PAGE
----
OCT scans (Cirrus™ HD-OCT 400, Software 4.0, Carl Zeiss Meditec, Jena, Germany) of these patients’ were reviewed by two trained observers. Macular edema was classified as either predominant intraretinal fluid (IRF), subretinal fluid (SRF) or as predominant pigment epithelium detachment (PED). In addition, intraretinal fluid was differentiated in cystoid type (cyst diameter > 150um) and spongiod type (cyst diameter < 150 um).
To describe mean relative change in central retinal thickness (CRT) compared to a reference central retinal thickness (RCRT) for several predictors, a multivariate analysis was performed. Subject was treated as random factor. Results were presented as mean percentage differences to RCRT with the corresponding p-values and 95% confidence intervals. All evaluations were done using R version 15.1.
Reference central retinal thickness was defined for each eye as the mean foveal thickness of all examinations in which no intraretinal (IRF), subretinal fluid (SRF) or pigment epithelium detachment (PED) could be observed.
The factors analyzed were gender, age (50 to 74 versus ≥75 years), initial best corrected visual acuity (BCVA; LogMAR ≥0.4 versus 0.3 to 0.0), prior photodynamic therapy, lesion type (classic versus occult), type of macular edema and the total number of injections.
A total of 1141 injections in 210 eyes of 182 patients were performed. Mean number of injections per patient was 6 (range 2 - 14).Mean follow-up time was 1.34 years (range 0.16 - 3.39). Patients’ characteristics at baseline were summarized in Table 1.
The multivariate analysis of the various clinical factors showed that the central retinal thickness reduction in women was significantly inferior to that in men (-6.47%, 95%CI ± 6.56, p=0.05). Age, initial BCVA and prior photodynamic therapy had no effect on macular thickness response.
Statistical evaluation of the macular edema types revealed that patients with predominant intraretinal fluid (Δ to RCRT35.72%, 95%CI ± 10.8) responded better compared with patients with subretinal fluid (Δ to RCRT 28.97%, 95%CI ± 9.34, p=0.001) or pigment epithelium detachment (Δ to RCRT 27.61%, 95%CI ± 10.61, p=<0.001). Furthermore, subgroup analysis showed that patients with a cystoid type of macular edema (Δ to RCRT 44.26%, 95%CI ± 10.76) had a significantly greater reduction of macular thickness compared to patients with spongiod type of macular edema (Δ to RCRT 27.17%, 95%CI ± 10.86, p=0.001). Lesion type had no effect on macular thickness response. An overview of the multivariate analysis is summarized in Table 2.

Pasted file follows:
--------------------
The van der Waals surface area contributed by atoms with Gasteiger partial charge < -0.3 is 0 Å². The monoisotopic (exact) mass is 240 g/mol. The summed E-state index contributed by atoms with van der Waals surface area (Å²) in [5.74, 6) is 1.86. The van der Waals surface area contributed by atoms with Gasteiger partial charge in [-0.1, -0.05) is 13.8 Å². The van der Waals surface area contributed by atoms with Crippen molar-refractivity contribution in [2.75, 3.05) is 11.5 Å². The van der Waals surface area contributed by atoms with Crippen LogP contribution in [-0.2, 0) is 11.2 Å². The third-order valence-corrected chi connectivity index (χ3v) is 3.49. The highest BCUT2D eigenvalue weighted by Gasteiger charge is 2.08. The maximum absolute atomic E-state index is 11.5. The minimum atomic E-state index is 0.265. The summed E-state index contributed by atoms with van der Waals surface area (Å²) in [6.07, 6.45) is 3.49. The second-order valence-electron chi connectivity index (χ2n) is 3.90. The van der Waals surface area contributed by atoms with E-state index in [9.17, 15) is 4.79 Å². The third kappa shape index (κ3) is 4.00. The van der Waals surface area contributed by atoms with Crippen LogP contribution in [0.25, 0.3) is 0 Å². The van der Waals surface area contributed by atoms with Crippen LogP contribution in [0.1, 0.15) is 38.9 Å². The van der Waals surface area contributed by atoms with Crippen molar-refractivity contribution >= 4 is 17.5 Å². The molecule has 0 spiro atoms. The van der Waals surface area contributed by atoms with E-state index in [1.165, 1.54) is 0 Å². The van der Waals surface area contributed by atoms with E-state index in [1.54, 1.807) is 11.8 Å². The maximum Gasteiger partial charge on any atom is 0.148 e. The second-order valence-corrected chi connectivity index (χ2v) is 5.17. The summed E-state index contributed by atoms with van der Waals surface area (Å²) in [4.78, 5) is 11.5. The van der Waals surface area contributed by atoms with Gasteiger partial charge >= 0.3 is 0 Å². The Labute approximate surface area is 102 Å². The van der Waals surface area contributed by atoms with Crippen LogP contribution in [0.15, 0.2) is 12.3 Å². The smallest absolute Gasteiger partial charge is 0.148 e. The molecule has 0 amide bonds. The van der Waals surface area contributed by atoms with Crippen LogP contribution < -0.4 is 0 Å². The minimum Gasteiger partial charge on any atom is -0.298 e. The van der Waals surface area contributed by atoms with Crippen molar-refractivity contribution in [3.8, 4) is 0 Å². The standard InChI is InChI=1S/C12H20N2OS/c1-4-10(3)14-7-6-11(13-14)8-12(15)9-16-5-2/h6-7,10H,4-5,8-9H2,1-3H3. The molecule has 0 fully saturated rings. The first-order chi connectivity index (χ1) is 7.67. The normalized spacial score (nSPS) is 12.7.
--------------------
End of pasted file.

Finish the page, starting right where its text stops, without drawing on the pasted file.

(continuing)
Regarding the total number of injections: after the first injection maximum response is evident (Δ to RCRT 27.17%, 95%CI ± 10.86, p=0.001); thereafter the reduction of CRT remains stable until injection 6 (Δ to RCRT 18.42-12.16%, p<0.05). Further treatments did not lead to a statistically significant CRT reduction (Δ to RCRT <12%; Fig. 1).
Effect of ranibizumab on mean central retinal thickness in percentage by number of injection. The line marks the statistical significant response (p=0.05). RCRT = reference central retinal thickness.
Analysis of risk factors is of paramount importance for the understanding of a disease and has a high impact on our daily clinical practice. Furthermore, considering the significant treatment costs in patients with wet AMD, it is important to identify predictive factors in order to evaluate cost effectiveness.
We identified several baseline characteristics associated with the risk for poor reduction of macular edema including female gender, macular edema with predominant subretinal fluid and patients with a predominant pigment epithelium detachment. In addition, we found that the maximal reduction of CRT had occurred by injection six. Thereafter ranibizumab had no longer the same good effect on the central retinal thickness.
Different theories explain unrewarding therapeutic response to ranibizumab therapy. For instance, various reports describe resistance to anti-VEGF-A antibodies secondary to regulatory feedback loops: Schaal et al. introduced the concept of tachyphylaxis associated with repeated bevacizumab injections for neovascular AMD. They found that after approximately three injections of bevacizumab, the initial efficacy was decreased by 50% . Another retrospective review found tachyphylaxis after five to ten injections of bevacizumab . Similar to ANCHOR and MARINA studies, the response to treatment in our patient population was independent of baseline patient characteristics such as age, initial visual acuity and lesion type or prior photodynamic therapy [5, 6, 15].
These findings indicate that neovascular AMD may feature more subtle subgroups than previously known but further research is needed to correlate our findings with genetic genotype polymorphism which were recently described . However, we believe that our findings contribute to a better understanding of the prognosis of several subgroups in wet AMD and this should be taken in account and must be explained to the patient before treatment.
CONFLICT OF INTEREST
The authors confirm that this article content has no conflict of interest.
Andreas Schötzau, dipl. math., Department of Biomedicine, University Hospital Basel: statistical analysis.
Muhammad Usman Saeed, Consultant Ophthalmologist, Sutton Eye Hospital: review of the manuscript.